May 13 reconciliation possible if those who come forward are protected by law, says film producers

Director of 'The Tree Remembers' Lau Kek Huat (centre) and 'May 13' documentry Tham Seen Hau (right) speaks during a Freedom Film Festival 2019 interview September 27,2019. — Picture by Miera Zulyana
Director of 'The Tree Remembers' Lau Kek Huat (centre) and 'May 13' documentry Tham Seen Hau (right) speaks during a Freedom Film Festival 2019 interview September 27,2019. — Picture by Miera Zulyana

PETALING JAYA, Sept 28 — Two film producers, one of whom is a third-generation family member of May 13 riot victims, said a reconciliation between those affected and the rioters is possible, but will only happen if those who come forward to share their stories are protected by law.

Lau Kek Huat and Tham Seen Hau, while agreeing that there should be some form of reconciliation of the incident, pointed out it will be a long-term process and laws were needed to protect those who are willing to speak up.

“We need more families of victims to come out and share their story. But we also need stories from the other side, people who killed. We need those people to come out and speak about how they got involved and why they were involved.

“But if they come out and tell (their side of the story), they will be put in a very difficult situation (they may face the possibility of being arrested),” said Lau.

Lau said he agrees to the reconciliation so that those who were circumstantial victims can clear their names — those who were accused of being racist, when in actual fact, there were “forced” by those who were rioting to join the riot.

He gave an example of a Chinese man who he had interviewed previously and was directly involved in the riots.

Lau said, on the day of the incident, the man was just a hawker selling fruits in front of a cinema.

“He told me that he knew something was happening, but he wasn’t sure until the Chinese mob came and said they want to kill the Malays in the cinema. They told him that he must join them, because everything is gone and houses were burnt.

“He did join. He did take up a knife and went inside the cinema and killed.

“But was this uncle a racist? Can we call him a racist? These are stories that must come out,” he said.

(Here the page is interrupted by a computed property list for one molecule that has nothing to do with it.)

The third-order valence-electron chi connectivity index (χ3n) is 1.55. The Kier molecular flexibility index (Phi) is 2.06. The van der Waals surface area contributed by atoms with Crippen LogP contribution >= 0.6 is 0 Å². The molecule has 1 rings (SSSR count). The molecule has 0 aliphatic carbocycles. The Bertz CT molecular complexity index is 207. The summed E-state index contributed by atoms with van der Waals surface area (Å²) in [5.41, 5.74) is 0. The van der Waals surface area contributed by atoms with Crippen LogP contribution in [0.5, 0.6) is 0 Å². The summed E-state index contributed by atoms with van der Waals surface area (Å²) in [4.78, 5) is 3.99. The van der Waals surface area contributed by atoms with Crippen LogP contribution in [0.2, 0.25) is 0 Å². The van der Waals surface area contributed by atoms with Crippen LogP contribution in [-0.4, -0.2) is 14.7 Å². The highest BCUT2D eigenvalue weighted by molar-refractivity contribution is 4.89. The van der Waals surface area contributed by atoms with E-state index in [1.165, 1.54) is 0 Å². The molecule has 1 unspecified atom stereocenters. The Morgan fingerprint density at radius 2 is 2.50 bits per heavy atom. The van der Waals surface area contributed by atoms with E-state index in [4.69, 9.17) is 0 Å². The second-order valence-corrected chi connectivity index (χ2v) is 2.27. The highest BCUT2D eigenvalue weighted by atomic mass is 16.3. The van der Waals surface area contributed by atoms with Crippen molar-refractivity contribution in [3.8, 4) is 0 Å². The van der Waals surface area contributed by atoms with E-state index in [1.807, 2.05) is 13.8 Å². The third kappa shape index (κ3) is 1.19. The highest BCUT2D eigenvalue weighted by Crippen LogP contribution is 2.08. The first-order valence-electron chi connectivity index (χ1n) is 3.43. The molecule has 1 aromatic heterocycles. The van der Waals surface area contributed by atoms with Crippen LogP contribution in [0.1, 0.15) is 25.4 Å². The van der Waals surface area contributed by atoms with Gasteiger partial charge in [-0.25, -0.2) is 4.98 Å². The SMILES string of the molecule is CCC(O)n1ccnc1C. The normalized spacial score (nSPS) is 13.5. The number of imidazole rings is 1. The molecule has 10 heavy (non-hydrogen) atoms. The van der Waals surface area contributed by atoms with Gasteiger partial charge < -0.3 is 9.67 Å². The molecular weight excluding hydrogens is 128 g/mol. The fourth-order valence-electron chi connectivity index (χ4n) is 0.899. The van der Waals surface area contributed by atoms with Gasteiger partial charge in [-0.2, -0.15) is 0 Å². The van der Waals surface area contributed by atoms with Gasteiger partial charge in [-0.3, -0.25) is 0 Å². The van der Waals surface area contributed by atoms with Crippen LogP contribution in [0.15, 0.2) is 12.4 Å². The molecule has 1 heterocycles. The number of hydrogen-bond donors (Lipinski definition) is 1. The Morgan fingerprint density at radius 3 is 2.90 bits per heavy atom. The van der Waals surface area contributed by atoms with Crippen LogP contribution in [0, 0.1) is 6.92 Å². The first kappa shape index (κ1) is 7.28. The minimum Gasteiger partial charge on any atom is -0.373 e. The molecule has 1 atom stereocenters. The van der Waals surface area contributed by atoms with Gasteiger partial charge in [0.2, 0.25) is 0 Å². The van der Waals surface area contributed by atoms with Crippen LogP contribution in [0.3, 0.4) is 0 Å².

'The Tree Remembers' documentry director Lau Kek Huat speaks during Freedom Film Festival 2019 September 27,2019. — Picture by Miera Zulyana
'The Tree Remembers' documentry director Lau Kek Huat speaks during Freedom Film Festival 2019 September 27,2019. — Picture by Miera Zulyana

He drew comparisons to how several Asian countries that faced similar racial riots but now have laws to protect these group of people from being harmed by the media, the public or authorities.

“We also need laws to protect their families from being harmed.

“Our government is very far from that, but that is the direction we should be moving towards,” said Law.

He also cited what happened in South Africa, how the late Nelson Mandela, president of South Africa from 1994 to 1999, had set up the Truth and Reconciliation Commission, a court-like body, to help heal the country and bring about a reconciliation of its people by uncovering the truth about human rights violations that had occurred during the period of apartheid.

“The moment Mandela became president, he had setup that commission to encourage people to come out to speak in exchange for not having to face trial, as long as they came forward,” he said.

Lau, who is based in Taiwan, became interested in documenting Orang Asli issues, and subsequently was moved to dig deeper into the origins of racial tension in the country.

Director of 'May 13' documentry Tham Seen Hau speaks during Freedom Film Festival 2019 September 27,2019. — Picture by Miera Zulyana
Director of 'May 13' documentry Tham Seen Hau speaks during Freedom Film Festival 2019 September 27,2019. — Picture by Miera Zulyana

While Tham, whose family were May 13 riot victims, agreed with Lau, she said there is also another issue to look into — whether the victim’s family would agree to giving immunity to those involved in the riots.

“If you talk to my family members, they will probably tell you, never — because to them, they can never accept (the rioters to be granted) immunity.

“It is because it is so difficult for them to swallow. If you had five members in your family who died, how can you accept it?” said Tham.

Tham’s mother is part of the Ng family of 10 who lived in Kampung Baru, Kuala Lumpur, who lost five family members to the May 13 riots.

It has been 48 years since the remaining family members spoke to each other about that day.

While Tham acknowledged these obstacles in achieving the said reconciliation, she said this is the beginning of a process to desensitise the May 13 incident.

“Instead, I see this the beginning of us working towards creating a safe space for more dialogues regarding the May 13 incident,” Tham added.

She added that, through her interviews with her family members, her mother, and siblings, the government should at least erect a monument to honour the lives perished.

“Or maybe a ceremony, or prayers for those who died due to the riots.

“It would be meaningful for the victims that you (the government) recognise them,” she said.

The duo was speaking at a dialogue session after the screening of Tham’s 50 Years of Silence documentary, one of the last acts of the Freedom Film Festival 2019.

In July the government shot down a proposal to establish a truth and reconciliation commission for the May 13, 1969 riots.

De facto Law Minister Liew Vui Keong stressed that the government would focus instead on strengthening unity as well as the country’s economy.

*Note: A previous edition of the story contained errors which has since been corrected. 

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